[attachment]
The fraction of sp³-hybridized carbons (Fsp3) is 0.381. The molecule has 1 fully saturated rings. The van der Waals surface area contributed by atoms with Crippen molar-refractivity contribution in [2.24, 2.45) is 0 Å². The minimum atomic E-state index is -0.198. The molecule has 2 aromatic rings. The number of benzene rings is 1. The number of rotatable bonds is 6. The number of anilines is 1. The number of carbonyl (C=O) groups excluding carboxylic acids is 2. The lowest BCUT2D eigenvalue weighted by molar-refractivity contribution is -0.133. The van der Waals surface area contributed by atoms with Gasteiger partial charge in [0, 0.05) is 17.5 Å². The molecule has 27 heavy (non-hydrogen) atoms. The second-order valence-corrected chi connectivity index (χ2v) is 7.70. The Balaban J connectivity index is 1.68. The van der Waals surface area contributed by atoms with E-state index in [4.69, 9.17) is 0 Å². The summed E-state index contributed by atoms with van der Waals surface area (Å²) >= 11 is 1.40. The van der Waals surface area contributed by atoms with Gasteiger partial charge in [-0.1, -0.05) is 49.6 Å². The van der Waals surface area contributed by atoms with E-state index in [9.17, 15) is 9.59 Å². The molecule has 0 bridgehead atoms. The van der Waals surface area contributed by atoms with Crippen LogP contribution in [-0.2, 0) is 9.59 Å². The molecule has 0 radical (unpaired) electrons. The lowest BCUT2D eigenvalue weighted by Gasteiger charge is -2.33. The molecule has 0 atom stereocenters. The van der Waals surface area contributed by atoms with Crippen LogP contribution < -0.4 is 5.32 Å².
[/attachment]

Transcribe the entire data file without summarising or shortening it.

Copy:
The fraction of sp³-hybridized carbons (Fsp3) is 0.381. The molecule has 1 fully saturated rings. The van der Waals surface area contributed by atoms with Crippen molar-refractivity contribution in [2.24, 2.45) is 0 Å². The minimum atomic E-state index is -0.198. The molecule has 2 aromatic rings. The number of benzene rings is 1. The number of rotatable bonds is 6. The number of anilines is 1. The number of carbonyl (C=O) groups excluding carboxylic acids is 2. The lowest BCUT2D eigenvalue weighted by molar-refractivity contribution is -0.133. The van der Waals surface area contributed by atoms with Gasteiger partial charge in [0, 0.05) is 17.5 Å². The molecule has 27 heavy (non-hydrogen) atoms. The second-order valence-corrected chi connectivity index (χ2v) is 7.70. The Balaban J connectivity index is 1.68. The van der Waals surface area contributed by atoms with E-state index in [4.69, 9.17) is 0 Å². The summed E-state index contributed by atoms with van der Waals surface area (Å²) >= 11 is 1.40. The van der Waals surface area contributed by atoms with Gasteiger partial charge in [-0.1, -0.05) is 49.6 Å². The van der Waals surface area contributed by atoms with E-state index in [9.17, 15) is 9.59 Å². The molecule has 0 bridgehead atoms. The van der Waals surface area contributed by atoms with Crippen LogP contribution in [-0.2, 0) is 9.59 Å². The molecule has 0 radical (unpaired) electrons. The lowest BCUT2D eigenvalue weighted by Gasteiger charge is -2.33. The molecule has 0 atom stereocenters. The van der Waals surface area contributed by atoms with Crippen LogP contribution < -0.4 is 5.32 Å².